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A night in the Paris Metro My first report for a while and I felt that my photos from each location wouldn't create a substantial enough report. Because of this I decided to compile them into a more lengthy post documenting the night in which we explored various sections of the Paris Metro. I hope you enjoy reading my story and seeing the images I managed to capture. After arriving in Paris with @Letchbo for a short weekend break, we decided to begin our night of exploring by hitting a classic metro spot. Once we'd safely entered the area we wanted to photograph, we hid in an alcove for a short period of time. Patiently waiting for the end of service with front row seats to watch the last remaining trains hurl past us. As soon the service concluded for the night, we eagerly got our cameras out and started shooting. Fortunately we managed to grab a couple of decent photos before we heard what we presumed were track workers approaching nearby. We quickly concluded it was best to abort mission and keep moving ahead. Photographing sections of track as we progressed down the line, until we reached the next station and swiftly departed unnoticed. By the time we were back out above ground the night was still young and we headed onto our next location. View of a train passing on Line 10 The double raccord We'd visited this spot earlier in the year along with @Conrad and @DirtyJigsaw after visiting another of Paris' famous ghost stations. But when we arrived at this one, we noticed a large number workers across the tracks and decided to give it a miss. Fast forward to October, we thought try our luck again. My partner made his way over the fence but as I was about to climb in and join him, someone abruptly stopped me in my tracks. "Bonsoir!" "Bonsoir?" The rather authoritative looking chap approached me and continued speaking to me in French (to which I didn't fully understand.) I politely explained we were English. He then proceeded to pull a badge out and clearly stated to me the word every urban explorer wants to hear on a night out exploring the metro. "Police." Oh fuck. That's when we thought the night had sadly come to a prompt conclusion. Fortunately for us after a brief discussion with us claiming to be photographing the canal, he decided to allow us to resume our business and once he was well out of sight we made our way straight in. Onto a bit of history, Arsenal station was officially opened in 1906 and is located in the 4th arrondissement of Paris. In addition to this, it is also situated on line 5 between the Bastille and Quai de la Rapée stations. After 33 years of operation, it was closed in 1939 at the start of the Second World War. This was due to French resistance members allocating the area as an ammunition depot. Once Paris had been liberated from German forces August of 1944, a battle more commonly known as Battle for Paris and Belgium. It was decided reopening Arsenal would be inefficient. This was on account of its close proximity to neighbouring stations which limited the flow of passengers. For 75 years the station has been largely abandoned aside from graffers, urban explorers, photographers and avid thrill seekers, such as ourselves. Once we'd grabbed a few shots of the abandoned Arsenal Station, we continued photographing another small section of track further down the line. It was quite photogenic and was a welcomed bonus to what had already been a predominately successful night for the both of us. Before long the morning was fast approaching, coinciding with the threat of the service resuming. We reluctantly called it a night, making our way out and back to our accommodation, covered in metro dust and feeling pretty relieved we managed to pull it all off after a few close encounters. As always if you got this far, thanks for reading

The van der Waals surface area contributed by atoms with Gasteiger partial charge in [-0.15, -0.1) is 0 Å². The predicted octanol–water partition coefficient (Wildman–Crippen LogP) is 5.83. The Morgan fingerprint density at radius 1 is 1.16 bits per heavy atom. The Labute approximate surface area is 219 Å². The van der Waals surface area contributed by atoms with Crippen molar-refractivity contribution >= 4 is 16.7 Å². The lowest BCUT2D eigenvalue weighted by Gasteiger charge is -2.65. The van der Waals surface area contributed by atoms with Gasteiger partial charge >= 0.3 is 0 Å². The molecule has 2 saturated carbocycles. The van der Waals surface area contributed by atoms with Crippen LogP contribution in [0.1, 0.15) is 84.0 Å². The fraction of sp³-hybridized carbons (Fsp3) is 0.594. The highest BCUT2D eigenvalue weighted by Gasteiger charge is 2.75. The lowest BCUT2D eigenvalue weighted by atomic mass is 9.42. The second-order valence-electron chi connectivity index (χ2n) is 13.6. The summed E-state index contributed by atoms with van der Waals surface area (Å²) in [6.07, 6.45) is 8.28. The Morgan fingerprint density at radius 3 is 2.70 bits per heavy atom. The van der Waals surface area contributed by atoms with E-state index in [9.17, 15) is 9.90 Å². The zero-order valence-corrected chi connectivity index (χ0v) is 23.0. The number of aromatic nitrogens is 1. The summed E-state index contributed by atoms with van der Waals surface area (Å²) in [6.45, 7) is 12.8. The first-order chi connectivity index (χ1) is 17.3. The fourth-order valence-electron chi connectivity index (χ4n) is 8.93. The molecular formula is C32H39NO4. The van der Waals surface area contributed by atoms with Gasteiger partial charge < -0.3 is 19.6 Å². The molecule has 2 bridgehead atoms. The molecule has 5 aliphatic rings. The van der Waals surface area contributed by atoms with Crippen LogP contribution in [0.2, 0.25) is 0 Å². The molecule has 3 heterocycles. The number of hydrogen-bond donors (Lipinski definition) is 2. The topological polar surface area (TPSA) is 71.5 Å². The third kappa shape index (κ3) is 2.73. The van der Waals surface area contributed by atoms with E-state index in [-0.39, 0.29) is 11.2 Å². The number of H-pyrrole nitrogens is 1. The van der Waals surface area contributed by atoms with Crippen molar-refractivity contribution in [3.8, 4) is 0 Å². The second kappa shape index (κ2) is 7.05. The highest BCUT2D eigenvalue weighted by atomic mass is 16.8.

I didn't go to Romania with the intention for exploring, I went for a good friends wedding and hadn't even looked at the possibility of skulking around a derp. It turns out on our drive up into the mountains of Prahova, there is an abundance of derelict buildings, closed factories and other sundries left over from the communist era - we passed a huge oil refinery that looked half smashed, yet is still in use apparently; Sinaia has a large fuel injection system manufacturing concern that looks disused, but still builds components for the German companies! There was lots if you were looking for it. But, we didn't come for this. We came for a wedding and a break in the mountains - it is a stunning country and I would highly recommend it. It was only after driving back down from the cable car (awesome 70s retro thing) in Sinaia did we notice a large reinforced concrete Berm. I don't think the car had pulled to a stop before I was running into the bushes, forgetting the warnings of black bears. [/span]From what I can make out (information is limited for obvious reasons), but the track was built between 1974 & 1976. Beyond this, I know nothing else other than it may have been still in use as late as 2009. The course had 11-14 turns. Visited with a whole bunch of non-forum members, for obvious reasons! Anyway, photos Start Area - totally trashed! Run up with start ramp (presumably for another sport) Rickety bridge over the mountain road Banked turn just after the bridge (I expect they were flying by this point) Some sort of stores building - there was a smaller start ramp onto the track here, presumably for beginners Final Bend Finish line and timing booth (now someones house)